The creed tells us that Jesus Christ, the only Son of God, is “eternally begotten of the Father, God from God, Light from Light, true God from true God, begotten, not made, of one Being with the Father.”
This theologically dense language was forged in the crucible of a controversy that is almost completely alien to the modern mind. The Greco-Roman world of late antiquity was a culture that cared passionately about ideas and could not have imagined our present timidity which keeps discussion of the most important things locked safely in the closet while obsessing over sports scores and whatever Paris Hilton is doing today.
The question that nearly tore the fourth-century Church apart was not a trivial one. In plain English, it was Jesus’ question, “Who do you say I am?” Peter’s answer — “You are the Christ, the Son of the Blessed” — has always been the faith of the Church.
Jesus had, after all, claimed to be God and had showed that he wasn’t kidding by rising from the dead. Yet, while he insisted he was God, he also did puzzling things, like praying to his “Father” in heaven, calling the Father God as well, and even saying, “The Father is greater than I.” This, combined with St. John’s very direct proclamation that Jesus was the Word who both was with God and was God, set the course for Christian worship of the Father, Son and Holy Spirit as God.
But clever theological minds can always find a way to introduce confusion.
Such a mind was Arius, who proposed, instead, that Jesus was a sort of godlet, not God with a capital “G.”
He preached that Jesus was sort of like a super archangel: greater than all other creatures (and so, “divine” in comparison with the rest of creation), but not actually God. This seems abstract, but it actually constituted an assault on the most fundamental basics of the Christian faith, because if Jesus is not God, he can neither save nor give eternal life (that is, the life of God) to us.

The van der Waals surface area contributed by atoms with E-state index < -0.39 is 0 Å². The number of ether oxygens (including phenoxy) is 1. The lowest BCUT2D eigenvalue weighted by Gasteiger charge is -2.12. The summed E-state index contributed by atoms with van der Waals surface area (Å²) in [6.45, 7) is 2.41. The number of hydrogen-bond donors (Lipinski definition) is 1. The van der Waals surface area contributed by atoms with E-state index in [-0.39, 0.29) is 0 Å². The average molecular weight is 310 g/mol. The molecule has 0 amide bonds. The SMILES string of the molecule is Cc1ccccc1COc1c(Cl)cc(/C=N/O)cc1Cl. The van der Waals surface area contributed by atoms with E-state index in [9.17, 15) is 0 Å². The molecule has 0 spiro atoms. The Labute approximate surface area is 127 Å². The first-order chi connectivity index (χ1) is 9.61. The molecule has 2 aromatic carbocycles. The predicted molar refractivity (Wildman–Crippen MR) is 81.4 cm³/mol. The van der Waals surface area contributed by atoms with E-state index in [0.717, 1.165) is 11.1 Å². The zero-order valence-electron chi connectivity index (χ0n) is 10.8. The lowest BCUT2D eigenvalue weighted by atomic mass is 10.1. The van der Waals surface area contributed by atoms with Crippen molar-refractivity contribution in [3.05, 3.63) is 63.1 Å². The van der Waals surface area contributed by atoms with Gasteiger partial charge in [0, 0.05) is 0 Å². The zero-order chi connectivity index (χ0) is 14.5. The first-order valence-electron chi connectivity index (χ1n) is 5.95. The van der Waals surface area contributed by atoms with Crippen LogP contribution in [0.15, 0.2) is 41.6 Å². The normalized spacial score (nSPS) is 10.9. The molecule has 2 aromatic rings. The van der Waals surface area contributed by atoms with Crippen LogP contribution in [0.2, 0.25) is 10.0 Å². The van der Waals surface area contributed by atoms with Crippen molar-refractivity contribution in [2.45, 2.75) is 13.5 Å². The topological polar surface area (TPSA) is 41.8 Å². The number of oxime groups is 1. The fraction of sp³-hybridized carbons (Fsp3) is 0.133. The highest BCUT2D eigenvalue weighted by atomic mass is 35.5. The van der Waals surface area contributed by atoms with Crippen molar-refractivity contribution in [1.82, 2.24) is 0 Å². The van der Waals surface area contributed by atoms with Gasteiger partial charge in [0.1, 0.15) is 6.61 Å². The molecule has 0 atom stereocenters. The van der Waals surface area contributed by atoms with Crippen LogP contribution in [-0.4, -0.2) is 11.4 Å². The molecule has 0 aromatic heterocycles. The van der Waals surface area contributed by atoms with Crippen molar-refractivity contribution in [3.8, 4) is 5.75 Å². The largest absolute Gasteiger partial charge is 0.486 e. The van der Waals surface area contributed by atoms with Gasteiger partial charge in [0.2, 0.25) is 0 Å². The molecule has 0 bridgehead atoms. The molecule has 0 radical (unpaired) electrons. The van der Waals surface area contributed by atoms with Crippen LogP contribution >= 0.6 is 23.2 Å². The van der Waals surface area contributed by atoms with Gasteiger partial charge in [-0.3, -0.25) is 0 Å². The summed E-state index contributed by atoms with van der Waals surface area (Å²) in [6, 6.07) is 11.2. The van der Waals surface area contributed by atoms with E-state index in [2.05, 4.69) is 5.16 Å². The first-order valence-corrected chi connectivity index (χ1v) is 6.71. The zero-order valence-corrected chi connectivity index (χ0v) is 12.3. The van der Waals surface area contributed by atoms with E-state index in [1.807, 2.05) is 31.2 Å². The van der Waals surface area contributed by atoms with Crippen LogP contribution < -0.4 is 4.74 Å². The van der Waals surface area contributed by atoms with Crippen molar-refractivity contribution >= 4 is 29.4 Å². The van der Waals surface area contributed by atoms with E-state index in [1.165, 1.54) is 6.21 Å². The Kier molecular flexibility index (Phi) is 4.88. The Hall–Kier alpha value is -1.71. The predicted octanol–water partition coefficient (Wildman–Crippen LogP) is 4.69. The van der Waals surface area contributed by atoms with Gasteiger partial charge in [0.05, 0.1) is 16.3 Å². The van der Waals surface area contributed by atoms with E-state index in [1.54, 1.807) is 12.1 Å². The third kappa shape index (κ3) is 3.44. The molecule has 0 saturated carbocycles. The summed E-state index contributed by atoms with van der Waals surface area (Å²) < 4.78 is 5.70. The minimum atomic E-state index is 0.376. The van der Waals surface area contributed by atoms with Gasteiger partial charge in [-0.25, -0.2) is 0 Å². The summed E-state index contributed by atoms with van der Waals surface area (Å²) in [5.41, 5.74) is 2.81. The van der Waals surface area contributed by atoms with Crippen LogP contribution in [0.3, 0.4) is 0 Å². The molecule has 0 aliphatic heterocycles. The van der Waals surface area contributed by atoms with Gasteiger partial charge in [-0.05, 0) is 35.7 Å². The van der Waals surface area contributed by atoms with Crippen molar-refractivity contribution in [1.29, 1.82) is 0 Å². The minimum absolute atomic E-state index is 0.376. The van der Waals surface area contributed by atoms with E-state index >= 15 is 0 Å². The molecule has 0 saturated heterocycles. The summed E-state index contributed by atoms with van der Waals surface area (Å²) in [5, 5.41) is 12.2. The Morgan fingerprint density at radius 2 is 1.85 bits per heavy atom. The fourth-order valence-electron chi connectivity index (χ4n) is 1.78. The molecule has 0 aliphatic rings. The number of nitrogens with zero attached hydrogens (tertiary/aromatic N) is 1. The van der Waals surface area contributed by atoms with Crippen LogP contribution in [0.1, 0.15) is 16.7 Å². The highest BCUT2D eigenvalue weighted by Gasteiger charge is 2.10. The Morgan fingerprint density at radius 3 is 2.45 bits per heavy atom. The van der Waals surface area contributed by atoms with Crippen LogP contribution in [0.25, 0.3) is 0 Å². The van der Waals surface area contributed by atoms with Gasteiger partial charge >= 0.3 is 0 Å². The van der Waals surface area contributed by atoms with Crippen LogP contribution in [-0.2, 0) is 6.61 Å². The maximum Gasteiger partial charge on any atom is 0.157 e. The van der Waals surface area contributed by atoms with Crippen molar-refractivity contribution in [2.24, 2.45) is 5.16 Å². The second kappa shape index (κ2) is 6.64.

The Council of Nicaea, in resolving the controversy, insists (following St. John) that Christ is “begotten, not made.” Why? For the same reason we insist that our children are not the same as statues.
An artist makes a statue; he begets a son. To beget is to share your nature with another being. God made human beings. But God the Father begets the Son eternally. The Son shares his Father’s nature. And since the nature of the Father is to have no beginning, the Son also has no beginning. He is begotten from all eternity by the Father. In him is eternal life from the Father, and, therefore, he can share that life with us creatures.
For eternal life originates only in God, not in creatures.
The eternity of Christ is a stunning thing to contemplate: that this manual laborer who stands before us with dirty feet, calloused hands, and a rough up-country accent is, in fact, the Being who has existed from all eternity in the blinding light of the heart of God, sharing completely in his glory and showing forth the express image of the Holy One who hurled all the galaxies into being.
It is rather a lot to take in.
It’s no wonder the Son “emptied himself,” as Paul says, becoming human and dimming his splendor so that we could see him with our mortal eyes. And yet, even dimmed, he remains the Light of the world.
When you look at the sun, do you see the sun or the light from the sun? Obviously, to do the one is to do the other. Christianity says the same thing is happening when you look at Christ. If you’ve seen the Son, you’ve seen the Father, for the Son is the exact representation of the Father, just as sunlight carries with it the exact representation of the sun from which it came. That is why the creed calls Jesus “Light from Light.”
The doctrine of the Trinity is frequently despised by our post-Christian culture as the archetype of sterile philosophical disputation. But, in reality, the doctrine of the Trinity simply means God is love. Jesus revealed to his startled hearers that God was most deeply one in the way a family is one.
His oneness is not the oneness of lonely and awful isolation, but the oneness of Love. There exists within God the mystery of the family, of a Father who begets the Son in perfect self-donating love, of a Son who mirrors that love back to the Father in perfect adoration, and of a Holy Spirit who eternally proceeds from this mysterious union of Persons; yet, all the Persons are one God. It was to take us into that eternal dance of glory that the Son came.
Mark Shea is senior content editor